100 Best Albums of the Eighties
59. George Clinton, ‘Computer Games’ “I was having fun on that album,” George Clinton says of Computer Games, which contains blueprints for all the tangents funk and rhythm & blues would take in the Eighties. With a cosmic giggle, Clinton co-opted the new technology ”” sequencers, samples, remixing, looping and scratching. In addition to reestablishing […]
“I was having fun on that album,” George Clinton says of Computer Games, which contains blueprints for all the tangents funk and rhythm & blues would take in the Eighties. With a cosmic giggle, Clinton co-opted the new technology ”” sequencers, samples, remixing, looping and scratching. In addition to reestablishing Clinton early in the new decade, Computer Games netted him a comeback hit in “Atomic Dog,” a funky ode to man’s best friend filled with canine woofing and all sorts of rhythmic trickery that has since been sampled on numerous rap and hip-hop records.
Throughout his four decades in music, Clinton’s sales figures have never been a true measure of his influence. In the Seventies he forged a white-rock-black-funk synthesis with the bands Parliament and Funkadelic, much as Sly Stone and Jimi Hendrix had done in the Sixties. Parliament featured horns and was closer to soul, while Funkadelic emphasized guitars and was closer to rock. There were many offshoot projects as well, with Clinton juggling roles as master conceptualist.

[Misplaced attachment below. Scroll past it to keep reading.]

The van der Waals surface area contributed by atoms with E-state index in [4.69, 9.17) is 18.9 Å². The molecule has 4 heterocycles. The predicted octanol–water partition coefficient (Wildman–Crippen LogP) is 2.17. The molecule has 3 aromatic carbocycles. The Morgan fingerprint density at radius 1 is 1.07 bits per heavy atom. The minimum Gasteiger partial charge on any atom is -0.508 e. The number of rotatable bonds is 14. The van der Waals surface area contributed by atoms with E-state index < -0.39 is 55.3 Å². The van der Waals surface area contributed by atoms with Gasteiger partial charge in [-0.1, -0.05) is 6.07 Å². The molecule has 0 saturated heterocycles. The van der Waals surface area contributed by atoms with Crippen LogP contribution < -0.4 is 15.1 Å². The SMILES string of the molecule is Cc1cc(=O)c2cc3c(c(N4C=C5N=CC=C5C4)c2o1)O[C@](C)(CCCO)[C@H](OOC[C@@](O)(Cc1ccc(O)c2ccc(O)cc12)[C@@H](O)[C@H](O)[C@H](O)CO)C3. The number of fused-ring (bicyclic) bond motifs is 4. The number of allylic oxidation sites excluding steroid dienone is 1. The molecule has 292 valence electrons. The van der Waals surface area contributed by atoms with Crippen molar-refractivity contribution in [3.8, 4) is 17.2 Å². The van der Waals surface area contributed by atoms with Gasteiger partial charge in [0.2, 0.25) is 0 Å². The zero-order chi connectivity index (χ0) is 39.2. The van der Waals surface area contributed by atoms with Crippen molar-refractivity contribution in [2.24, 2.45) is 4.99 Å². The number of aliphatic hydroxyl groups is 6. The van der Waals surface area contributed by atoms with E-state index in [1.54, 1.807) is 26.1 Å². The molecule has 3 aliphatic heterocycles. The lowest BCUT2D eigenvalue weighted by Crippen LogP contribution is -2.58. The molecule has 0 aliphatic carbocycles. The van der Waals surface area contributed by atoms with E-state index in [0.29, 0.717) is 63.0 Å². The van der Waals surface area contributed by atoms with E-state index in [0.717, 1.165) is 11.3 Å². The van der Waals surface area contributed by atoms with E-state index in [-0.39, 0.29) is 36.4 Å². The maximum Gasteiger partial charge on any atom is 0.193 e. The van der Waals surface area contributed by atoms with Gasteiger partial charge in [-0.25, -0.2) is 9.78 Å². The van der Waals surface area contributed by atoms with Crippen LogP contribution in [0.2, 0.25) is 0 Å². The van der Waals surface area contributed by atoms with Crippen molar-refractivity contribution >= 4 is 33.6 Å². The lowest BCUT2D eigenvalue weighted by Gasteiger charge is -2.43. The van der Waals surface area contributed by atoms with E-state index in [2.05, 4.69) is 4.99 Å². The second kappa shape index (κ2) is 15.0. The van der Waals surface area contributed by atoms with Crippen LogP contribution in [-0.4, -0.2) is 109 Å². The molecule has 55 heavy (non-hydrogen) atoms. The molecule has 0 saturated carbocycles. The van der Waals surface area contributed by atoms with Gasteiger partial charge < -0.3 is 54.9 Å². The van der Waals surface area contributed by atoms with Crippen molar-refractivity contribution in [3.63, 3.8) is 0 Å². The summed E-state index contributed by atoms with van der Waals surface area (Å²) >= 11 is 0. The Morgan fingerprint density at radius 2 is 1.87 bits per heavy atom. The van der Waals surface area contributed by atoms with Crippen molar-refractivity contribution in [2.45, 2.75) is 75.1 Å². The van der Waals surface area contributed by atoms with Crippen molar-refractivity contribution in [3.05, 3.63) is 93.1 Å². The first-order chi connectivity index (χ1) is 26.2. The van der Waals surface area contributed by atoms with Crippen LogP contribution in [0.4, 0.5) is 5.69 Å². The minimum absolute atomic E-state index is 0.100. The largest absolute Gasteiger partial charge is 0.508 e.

In 1981, however, an overworked Clinton put P-Funk on hold and took time off to straighten out personal and legal business. Almost two years later, Computer Games announced his return. Clinton worked especially hard on the album to prove that “I still had my brain together,” he says. “The minute you get real drunk or wrecked, the first thing you think is ‘Oh, Lord, if you let me out of this one, I won’t do it no more.’ Mine is, I have to be able to cut a record; that’s the only thing that will let me know I didn’t fuck up. I just had to find that out for myself, and I think I was all right,”
In truth, Clinton was often brilliant, giving an Eighties face lift to funk on “Atomic Dog” and looping up a storm on the wild collage of old and new soul songs titled “Loopzilla.” “Atomic Dog,” which neither Clinton nor the record company viewed as commercial, was a sizable hit. In fact, says Clinton, “‘Atomic Dog’ wouldn’t get out of the way for any other single off that album.” Six years later it remains so popular that Clinton cut another “dog” song ”” “Why Should I Dog U Out?” ”” for his latest album, The Cinderella Theory. “I figured, ‘Let’s give ’em some more dog; let’s start right off doggin’ ’em again,’ “Clinton says, laughing. “I thought they had enough of ‘Atomic Dog,’ but they didn’t, so here’s some more. With fleas and ticks.”